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Vasodilation a health benefit of tai chi explained. Tai Chi/ Taiji Quan is a martial art that has been unfortunately bastardised in the West. It has been reduced to simple movements for “health.” Focusing only on the form, many people think the slow form is all tai chi is about. They forget like all martial arts there are the various weapon forms and the different drills. Amongst the popular drills are tui shou (push hands) all for the readiness of combat.  

The slow rubbish taught is but bastardisation that should be flushed and forgotten in the toilet of all that is abominations. There is the philosophy of Taiji Quan and many more things. On the matter of health, one of the basic benefits is the result of vasodilation.  

What is vasodilation?

A simple definition is that vasodilation is the expansion of blood vessels which decreases blood pressure.

With a decrease in blood pressure, one may avoid strokes and heart attacks. The expanded blood vessels from the vasodilation means there is an increase in blood flow. And with this increase of blood flow, is the supplement of nutrients and oxygen from the blood to rest of the body. In simple words there is an increase of blood circulation.

How does this occur doing Tai Chi? 

Vasodilation is experienced when one releases the tension held by the upper body. This done by adhering to principles of Taiji Quan. Such as, keeping the crown of the headed suspended from above, as if pulled by a string. The raising and slight rounding of the upper back, simultaneously with the dropping of the sternum a few millimetres down. The coccyx is tucked in, the knees relaxed and bent. As if you about to sit. All the joints, sinews and connective tissues relax.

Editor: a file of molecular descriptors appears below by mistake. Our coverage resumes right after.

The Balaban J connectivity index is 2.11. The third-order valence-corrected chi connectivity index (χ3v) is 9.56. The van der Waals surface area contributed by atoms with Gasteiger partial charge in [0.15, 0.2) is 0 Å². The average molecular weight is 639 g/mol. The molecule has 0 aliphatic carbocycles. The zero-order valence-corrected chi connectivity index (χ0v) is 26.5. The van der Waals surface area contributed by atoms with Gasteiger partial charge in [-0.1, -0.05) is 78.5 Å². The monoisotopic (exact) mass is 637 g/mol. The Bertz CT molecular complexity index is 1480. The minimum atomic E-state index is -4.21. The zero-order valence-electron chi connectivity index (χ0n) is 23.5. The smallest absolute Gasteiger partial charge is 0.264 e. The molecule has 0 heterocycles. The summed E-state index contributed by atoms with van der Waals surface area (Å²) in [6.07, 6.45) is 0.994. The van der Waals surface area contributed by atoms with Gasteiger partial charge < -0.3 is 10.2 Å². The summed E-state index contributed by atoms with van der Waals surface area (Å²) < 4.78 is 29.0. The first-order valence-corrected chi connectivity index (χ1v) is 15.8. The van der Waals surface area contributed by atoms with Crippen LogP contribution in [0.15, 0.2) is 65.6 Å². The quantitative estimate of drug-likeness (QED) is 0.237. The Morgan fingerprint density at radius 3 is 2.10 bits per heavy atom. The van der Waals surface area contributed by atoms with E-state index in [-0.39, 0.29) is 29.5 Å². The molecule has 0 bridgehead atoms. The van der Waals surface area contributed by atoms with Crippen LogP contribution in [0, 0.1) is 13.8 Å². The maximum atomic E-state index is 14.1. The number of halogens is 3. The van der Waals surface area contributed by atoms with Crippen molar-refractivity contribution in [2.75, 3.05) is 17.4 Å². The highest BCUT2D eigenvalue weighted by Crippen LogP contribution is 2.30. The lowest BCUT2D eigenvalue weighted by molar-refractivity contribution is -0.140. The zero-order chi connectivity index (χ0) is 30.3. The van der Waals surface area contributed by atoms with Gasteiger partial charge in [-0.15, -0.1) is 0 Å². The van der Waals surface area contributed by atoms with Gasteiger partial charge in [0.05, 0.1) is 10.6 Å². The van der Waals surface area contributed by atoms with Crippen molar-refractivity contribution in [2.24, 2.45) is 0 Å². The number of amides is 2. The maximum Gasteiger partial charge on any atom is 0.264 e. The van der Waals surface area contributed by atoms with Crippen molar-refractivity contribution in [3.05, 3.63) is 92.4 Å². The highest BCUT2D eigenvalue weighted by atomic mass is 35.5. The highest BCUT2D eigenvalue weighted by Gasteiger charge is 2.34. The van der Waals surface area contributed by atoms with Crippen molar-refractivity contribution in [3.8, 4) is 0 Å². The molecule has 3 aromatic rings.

All the tension on the upper body can flow down to the feet and to the ground, the sinking. With the mind connected to the dan tian, a point a few centimetres below the navel. From here, your mind then connects to yong quan (the bubbling well) a point in both feet. Meaning the weight distribution both in the heel and ball of the foot are equal. 

The sinews open. And people usually feel discomfort as the blood vessels begin to open. When they refer to strong legs in traditional Chinese martial arts this what they refer to. Flexible sinews, so the discomfort would be during the expansion (this the eating bitter part for beginners). Afterwards after a pump from the expansion, one may feel the legs are tired. 

So, when the slow form is done properly, vasodilation occurs. People would have big thighs for example however, as my teacher says after two years they go back to normal. As the sinews are opened. But the goal is not having big leg muscles, no. The goal is relaxation, allowing the mind to settle.  

This a light explanation, and introduction, as I am still learning with practice. However, it explains the biology of one of the reasons Taiji Quan and traditional Chinese martial arts have health benefits. And the slow “relaxed movements” that do not adhere to these principles is not tai chi. But an empty shell of movements.  

Written by Narcisse Sadi who is a Tudi (student) of Dr Jeff Lan.  He is a certified 1stDuan Health Qi Gong by the International Health Qigong Federation. And  a 1st Duan Yang Style (Cheng Man Ching lineage) Tai Chi Chuan Instructor, certified by Dr Jeff Lan. 

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